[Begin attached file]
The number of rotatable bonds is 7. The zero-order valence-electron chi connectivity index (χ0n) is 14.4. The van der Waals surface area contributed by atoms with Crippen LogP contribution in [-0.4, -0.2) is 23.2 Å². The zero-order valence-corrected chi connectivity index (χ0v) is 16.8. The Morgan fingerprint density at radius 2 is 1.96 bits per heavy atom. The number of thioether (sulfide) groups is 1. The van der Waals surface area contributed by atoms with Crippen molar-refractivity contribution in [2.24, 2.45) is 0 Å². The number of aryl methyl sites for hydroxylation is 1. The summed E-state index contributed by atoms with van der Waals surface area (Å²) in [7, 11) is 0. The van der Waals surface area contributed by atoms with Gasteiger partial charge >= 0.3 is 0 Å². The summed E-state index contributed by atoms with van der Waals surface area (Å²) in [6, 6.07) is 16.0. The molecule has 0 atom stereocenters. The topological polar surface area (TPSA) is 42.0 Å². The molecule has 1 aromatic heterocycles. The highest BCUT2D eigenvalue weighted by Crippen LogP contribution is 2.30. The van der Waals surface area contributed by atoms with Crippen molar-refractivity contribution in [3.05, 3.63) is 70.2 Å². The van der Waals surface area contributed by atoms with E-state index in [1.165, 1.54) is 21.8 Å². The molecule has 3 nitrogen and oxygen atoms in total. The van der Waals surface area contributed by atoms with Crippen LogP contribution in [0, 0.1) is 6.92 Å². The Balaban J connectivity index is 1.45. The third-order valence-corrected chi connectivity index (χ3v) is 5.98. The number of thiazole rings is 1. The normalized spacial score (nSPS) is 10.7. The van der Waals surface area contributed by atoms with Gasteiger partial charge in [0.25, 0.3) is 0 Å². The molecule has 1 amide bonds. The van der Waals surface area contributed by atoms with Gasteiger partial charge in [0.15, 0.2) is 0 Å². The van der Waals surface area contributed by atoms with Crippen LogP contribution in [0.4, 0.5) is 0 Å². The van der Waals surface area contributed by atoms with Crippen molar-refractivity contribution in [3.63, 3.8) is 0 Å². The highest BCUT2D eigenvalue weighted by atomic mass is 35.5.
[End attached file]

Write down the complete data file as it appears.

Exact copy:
The number of rotatable bonds is 7. The zero-order valence-electron chi connectivity index (χ0n) is 14.4. The van der Waals surface area contributed by atoms with Crippen LogP contribution in [-0.4, -0.2) is 23.2 Å². The zero-order valence-corrected chi connectivity index (χ0v) is 16.8. The Morgan fingerprint density at radius 2 is 1.96 bits per heavy atom. The number of thioether (sulfide) groups is 1. The van der Waals surface area contributed by atoms with Crippen molar-refractivity contribution in [2.24, 2.45) is 0 Å². The number of aryl methyl sites for hydroxylation is 1. The summed E-state index contributed by atoms with van der Waals surface area (Å²) in [7, 11) is 0. The van der Waals surface area contributed by atoms with Gasteiger partial charge >= 0.3 is 0 Å². The summed E-state index contributed by atoms with van der Waals surface area (Å²) in [6, 6.07) is 16.0. The molecule has 0 atom stereocenters. The topological polar surface area (TPSA) is 42.0 Å². The molecule has 1 aromatic heterocycles. The highest BCUT2D eigenvalue weighted by Crippen LogP contribution is 2.30. The van der Waals surface area contributed by atoms with Crippen molar-refractivity contribution in [3.05, 3.63) is 70.2 Å². The van der Waals surface area contributed by atoms with E-state index in [1.165, 1.54) is 21.8 Å². The molecule has 3 nitrogen and oxygen atoms in total. The van der Waals surface area contributed by atoms with Crippen LogP contribution in [0, 0.1) is 6.92 Å². The Balaban J connectivity index is 1.45. The third-order valence-corrected chi connectivity index (χ3v) is 5.98. The number of thiazole rings is 1. The normalized spacial score (nSPS) is 10.7. The van der Waals surface area contributed by atoms with Gasteiger partial charge in [0.25, 0.3) is 0 Å². The molecule has 1 amide bonds. The van der Waals surface area contributed by atoms with Gasteiger partial charge in [0.15, 0.2) is 0 Å². The van der Waals surface area contributed by atoms with Crippen LogP contribution in [0.4, 0.5) is 0 Å². The van der Waals surface area contributed by atoms with Crippen molar-refractivity contribution in [3.63, 3.8) is 0 Å². The highest BCUT2D eigenvalue weighted by atomic mass is 35.5.